Skimmers are used to illegally collect data from the magnetic stripe of a credit, debit or ATM card. The information, copied onto another blank card’s magnetic stripe, is then used by an identity thief to make purchases or withdraw cash in the name of the actual account holder.
What is ATM Skimmer?
A type of fraud which occurs when an ATM is compromised by a skimming device, a card reader which can be disguised to look like a part of the machine. The card reader saves the users’ card number and pin code, which is then replicated into a counterfeit copy for theft.
Read Also: Jackpotting Attacks Hit U.S. ATMs; Spit Out Cash In Seconds.
For a near look, how stealthy insert skimmers can be, it helps to see videos of these things being installed and removed. Here is the promotional sales video disclosed by two ATM Skimmer providers.
Traditional ATM skimmers are fraud devices made to be placed over the top of the cash machine’s card acceptance slot, usually secured to the ATM with glue or double-sided tape.
Now financial institution is tweaking their technologies to detect anything placed over the machines. As a result, more fraudsters are selling and using insert skimming devices — which are completely hidden from view once inserted into an ATM.
A sales video produced by yet another miscreant in the cybercrime underground shows an insert skimmer being installed and removed from a motorized card acceptance slot that has been fully removed from an ATM so that the fraud device can be seen even while it is inserted.
In a typical setup, insert skimmers capture payment card data from the magnetic stripe on the backs of cards inserted into a hacked ATM, while a pinhole spy camera hidden above or beside the PIN pad records time-stamped video of cardholders entering their PINs. The data allows thieves to fabricate new cards and use PINs to withdraw cash from victim accounts.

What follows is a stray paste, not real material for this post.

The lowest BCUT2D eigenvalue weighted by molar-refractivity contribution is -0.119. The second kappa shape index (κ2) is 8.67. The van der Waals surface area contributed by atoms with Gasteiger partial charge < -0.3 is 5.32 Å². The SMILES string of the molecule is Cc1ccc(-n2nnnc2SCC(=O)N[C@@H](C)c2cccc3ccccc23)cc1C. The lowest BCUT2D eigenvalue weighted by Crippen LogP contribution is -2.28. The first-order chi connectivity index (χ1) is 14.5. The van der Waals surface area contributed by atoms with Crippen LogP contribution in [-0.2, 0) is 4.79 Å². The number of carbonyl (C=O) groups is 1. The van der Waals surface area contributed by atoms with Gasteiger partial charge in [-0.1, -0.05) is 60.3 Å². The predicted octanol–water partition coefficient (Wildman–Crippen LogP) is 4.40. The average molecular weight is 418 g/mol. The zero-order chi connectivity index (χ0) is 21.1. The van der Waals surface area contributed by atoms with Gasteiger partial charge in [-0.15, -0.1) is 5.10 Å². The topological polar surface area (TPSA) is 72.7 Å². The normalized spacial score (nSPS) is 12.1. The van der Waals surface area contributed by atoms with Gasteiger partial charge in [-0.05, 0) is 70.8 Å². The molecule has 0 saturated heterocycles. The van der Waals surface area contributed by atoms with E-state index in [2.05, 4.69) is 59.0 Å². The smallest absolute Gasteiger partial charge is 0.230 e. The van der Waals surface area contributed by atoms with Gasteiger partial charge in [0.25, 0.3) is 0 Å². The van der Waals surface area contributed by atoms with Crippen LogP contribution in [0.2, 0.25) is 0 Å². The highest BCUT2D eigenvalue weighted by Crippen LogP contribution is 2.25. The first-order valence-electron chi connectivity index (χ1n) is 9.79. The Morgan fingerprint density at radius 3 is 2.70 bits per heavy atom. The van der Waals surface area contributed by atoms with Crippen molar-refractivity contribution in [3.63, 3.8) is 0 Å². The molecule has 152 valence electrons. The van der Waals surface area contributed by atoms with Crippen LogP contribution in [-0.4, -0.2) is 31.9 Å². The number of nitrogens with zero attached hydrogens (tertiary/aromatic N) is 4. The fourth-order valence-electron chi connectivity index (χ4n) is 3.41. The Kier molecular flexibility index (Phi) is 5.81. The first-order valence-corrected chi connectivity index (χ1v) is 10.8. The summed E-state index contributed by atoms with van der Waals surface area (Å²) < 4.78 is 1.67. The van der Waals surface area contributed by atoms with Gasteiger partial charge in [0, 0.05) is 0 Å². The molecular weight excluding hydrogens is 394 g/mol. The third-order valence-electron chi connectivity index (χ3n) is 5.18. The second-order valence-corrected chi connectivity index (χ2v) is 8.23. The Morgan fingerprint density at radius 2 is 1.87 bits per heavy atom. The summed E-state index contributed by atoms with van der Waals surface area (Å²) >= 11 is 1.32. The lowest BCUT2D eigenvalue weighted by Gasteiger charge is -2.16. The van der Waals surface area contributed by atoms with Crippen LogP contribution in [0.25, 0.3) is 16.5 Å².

Covering the PIN pad with your hand blocks any hidden camera from capturing your PIN — and hidden cameras are used on the vast majority of the more than three dozen ATM skimming incidents.
Precautions To Be Taken
1. Try to visit ATM’s in publicly-visible locations.
Though deep-insert skimmers may be difficult to detect, it may be harder for criminals to install such devices in well-lit, frequently-trafficked ATM s than it might be for more-remotely-located ATMs.
2. Regularly check your bank statements.
Opening those email PDFs, logging into your bank site or opening those letters may seem boring and a waste of time, but especially as skimming technology becomes harder to detect on the front end, it pays to double check on the back end.
3. Get credit monitoring
If someone steals your ATM-card information, they may try to use it to open up a line of credit at that bank or apply for a card in your name.
4. Check for Tampering
When you approach an ATM, check for some obvious signs of tampering at the top of the ATM, near the speakers, the side of the screen, the card reader itself, and the keyboard. If something looks different, such as a different color or material, graphics that aren’t aligned correctly, or anything else that doesn’t look right, don’t use that ATM. The same is true for credit card readers.
There are few steps everyone needs to minimize the skimmer Gang Success
- Cover the PIN pad while you enter your PIN
- Try to avoid dodgy-looking and standalone cash machines in low-lit areas, if possible.
- Stick to ATM s that are physically installed in a bank. Stand-alone ATM s are usually easier for thieves to hack.
- Be especially vigilant when withdrawing cash on the weekends; thieves tend to install skimming devices on a weekend — when they know the bank won’t be open again for more than 24 hours.
- Keep a close eye on your bank statements, and dispute any unauthorized charges or withdrawals immediately.